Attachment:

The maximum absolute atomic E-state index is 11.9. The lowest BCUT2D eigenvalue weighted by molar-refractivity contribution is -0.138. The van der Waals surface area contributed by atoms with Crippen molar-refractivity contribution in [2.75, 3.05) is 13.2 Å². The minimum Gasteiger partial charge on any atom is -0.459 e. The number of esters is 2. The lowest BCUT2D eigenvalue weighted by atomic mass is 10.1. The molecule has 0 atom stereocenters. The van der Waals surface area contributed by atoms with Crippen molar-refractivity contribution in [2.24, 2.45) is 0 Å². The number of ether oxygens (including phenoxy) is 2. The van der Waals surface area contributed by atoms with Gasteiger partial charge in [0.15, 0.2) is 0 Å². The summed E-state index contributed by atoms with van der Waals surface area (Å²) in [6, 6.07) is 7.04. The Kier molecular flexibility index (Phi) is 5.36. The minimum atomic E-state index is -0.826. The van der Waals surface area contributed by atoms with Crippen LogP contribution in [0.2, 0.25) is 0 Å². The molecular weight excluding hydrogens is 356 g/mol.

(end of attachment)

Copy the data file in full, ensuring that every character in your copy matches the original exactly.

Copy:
The maximum absolute atomic E-state index is 11.9. The lowest BCUT2D eigenvalue weighted by molar-refractivity contribution is -0.138. The van der Waals surface area contributed by atoms with Crippen molar-refractivity contribution in [2.75, 3.05) is 13.2 Å². The minimum Gasteiger partial charge on any atom is -0.459 e. The number of esters is 2. The lowest BCUT2D eigenvalue weighted by atomic mass is 10.1. The molecule has 0 atom stereocenters. The van der Waals surface area contributed by atoms with Crippen molar-refractivity contribution in [2.24, 2.45) is 0 Å². The number of ether oxygens (including phenoxy) is 2. The van der Waals surface area contributed by atoms with Gasteiger partial charge in [0.15, 0.2) is 0 Å². The summed E-state index contributed by atoms with van der Waals surface area (Å²) in [6, 6.07) is 7.04. The Kier molecular flexibility index (Phi) is 5.36. The minimum atomic E-state index is -0.826. The van der Waals surface area contributed by atoms with Crippen LogP contribution in [0.2, 0.25) is 0 Å². The molecular weight excluding hydrogens is 356 g/mol.